Until recently, federal funding for gun-violence research was limited by a 1996 amendment that prevented the CDC from using public funds for studies that “advocate or promote gun control.” Congress clarified the law in 2018, and allocated $25 million the following year to study gun safety, splitting the funds between the CDC and the National Institutes of Health.
According to the CDC, more people were killed by firearms than traffic accidents in the U.S. in 2019: nearly 40,000. In 2020, 38,824 people were killed in traffic accidents; more than 45,000 were killed by guns.
In addition, guns were the leading cause of death among children and teens in 2019, according to the Coalition to Stop Gun Violence. The same was true in 2020, with firearm-related injuries the leading cause of death among children and adolescents.
The aim of UCLA’s research and other public-health explorations of gun violence is to inform public policies, Rodriguez said, adding that public sentiment already favors increased gun-safety measures. Various polls show that a majority of Americans, including a majority of gun owners, support such policies as universal background checks and allowing a judge to remove guns from people at risk of hurting themselves or others.
Reaction to opioid crisis can serve as example
Rodriguez says he hopes to see gun safety addressed with the same nonpartisan energy as the opioid epidemic.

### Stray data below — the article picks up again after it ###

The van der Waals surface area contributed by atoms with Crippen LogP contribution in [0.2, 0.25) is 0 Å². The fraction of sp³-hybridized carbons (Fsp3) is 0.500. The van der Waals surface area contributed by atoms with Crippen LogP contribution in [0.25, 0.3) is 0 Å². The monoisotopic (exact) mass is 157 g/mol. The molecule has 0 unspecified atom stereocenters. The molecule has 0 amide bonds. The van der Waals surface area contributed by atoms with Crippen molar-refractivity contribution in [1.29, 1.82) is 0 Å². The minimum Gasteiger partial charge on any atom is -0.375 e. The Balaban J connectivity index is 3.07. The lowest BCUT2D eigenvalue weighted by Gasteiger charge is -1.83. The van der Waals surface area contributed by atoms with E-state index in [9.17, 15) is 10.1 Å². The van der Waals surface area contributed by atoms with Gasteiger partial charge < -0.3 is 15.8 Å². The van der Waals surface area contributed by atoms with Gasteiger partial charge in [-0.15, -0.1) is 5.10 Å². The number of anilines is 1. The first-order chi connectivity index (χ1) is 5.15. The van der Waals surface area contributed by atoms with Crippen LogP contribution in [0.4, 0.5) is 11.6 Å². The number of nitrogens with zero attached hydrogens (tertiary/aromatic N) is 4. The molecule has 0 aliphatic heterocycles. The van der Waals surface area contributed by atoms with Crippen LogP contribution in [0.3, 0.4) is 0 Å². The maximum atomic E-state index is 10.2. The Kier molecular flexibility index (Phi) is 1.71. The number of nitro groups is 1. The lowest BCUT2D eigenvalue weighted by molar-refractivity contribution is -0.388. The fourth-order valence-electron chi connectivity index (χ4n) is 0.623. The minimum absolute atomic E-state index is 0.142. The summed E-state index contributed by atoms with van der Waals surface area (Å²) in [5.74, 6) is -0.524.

“Republicans and Democrats are coming together to find sound ways to provide information about opioids, to provide laws to protect the public,” he said of the drug crisis. “Everybody in the public knows that opioids are dangerous — they’re dangerous and let’s do something about it. Same thing we should be doing with guns: get together with those who we elect and help create safer environments.”
Ponce notes that the United States has more guns and more gun deaths than other high-income countries.
“Building research and data on gun violence enables policymakers and advocates to make strides toward gun-violence prevention,” she said. “It’s even more critical now with all of the tragic events happening around the nation with racial tensions amidst the pandemic, which has been fraught with devastating losses.”
Rodriguez is hopeful that thoughtful research on firearms and the damage they inflict can generate enough public and political support to change laws and ultimately protect people from unnecessary injury and death.
“I’ve seen it work,” said Rodriguez, whose research as a postdoctoral fellow at Stanford University contributed to the movement to outlaw cheap, low-caliber guns known as “Saturday night specials,” resulting in a statewide ban in 1997.
Sound research can inspire a similar movement nationwide, he says.
“Just like with tobacco, with opioids — we’ve got to change this around, and we can do it,” he said. “We can do it because people want things to be different. And I think we, in the health professions, can help advise on what it is we need to do to help make our communities and our homes safer.”